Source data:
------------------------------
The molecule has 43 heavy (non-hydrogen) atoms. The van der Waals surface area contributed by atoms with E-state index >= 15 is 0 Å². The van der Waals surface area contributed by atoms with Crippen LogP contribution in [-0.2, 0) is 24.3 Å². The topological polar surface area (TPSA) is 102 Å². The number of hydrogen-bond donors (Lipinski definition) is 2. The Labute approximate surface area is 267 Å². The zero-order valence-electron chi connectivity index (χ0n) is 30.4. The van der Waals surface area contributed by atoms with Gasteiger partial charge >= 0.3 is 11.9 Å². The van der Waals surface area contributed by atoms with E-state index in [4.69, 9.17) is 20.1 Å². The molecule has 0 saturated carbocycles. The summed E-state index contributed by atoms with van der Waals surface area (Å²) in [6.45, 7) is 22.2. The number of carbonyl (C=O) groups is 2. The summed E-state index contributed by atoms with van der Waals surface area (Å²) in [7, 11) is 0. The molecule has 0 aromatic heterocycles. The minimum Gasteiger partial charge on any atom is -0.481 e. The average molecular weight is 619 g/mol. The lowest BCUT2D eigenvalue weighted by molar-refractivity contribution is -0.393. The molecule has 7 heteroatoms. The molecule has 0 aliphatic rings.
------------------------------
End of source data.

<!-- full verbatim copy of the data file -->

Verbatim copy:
The molecule has 43 heavy (non-hydrogen) atoms. The van der Waals surface area contributed by atoms with E-state index >= 15 is 0 Å². The van der Waals surface area contributed by atoms with Crippen LogP contribution in [-0.2, 0) is 24.3 Å². The topological polar surface area (TPSA) is 102 Å². The number of hydrogen-bond donors (Lipinski definition) is 2. The Labute approximate surface area is 267 Å². The zero-order valence-electron chi connectivity index (χ0n) is 30.4. The van der Waals surface area contributed by atoms with Gasteiger partial charge >= 0.3 is 11.9 Å². The van der Waals surface area contributed by atoms with E-state index in [4.69, 9.17) is 20.1 Å². The molecule has 0 saturated carbocycles. The summed E-state index contributed by atoms with van der Waals surface area (Å²) in [6.45, 7) is 22.2. The number of carbonyl (C=O) groups is 2. The summed E-state index contributed by atoms with van der Waals surface area (Å²) in [7, 11) is 0. The molecule has 0 aromatic heterocycles. The minimum Gasteiger partial charge on any atom is -0.481 e. The average molecular weight is 619 g/mol. The lowest BCUT2D eigenvalue weighted by molar-refractivity contribution is -0.393. The molecule has 7 heteroatoms. The molecule has 0 aliphatic rings.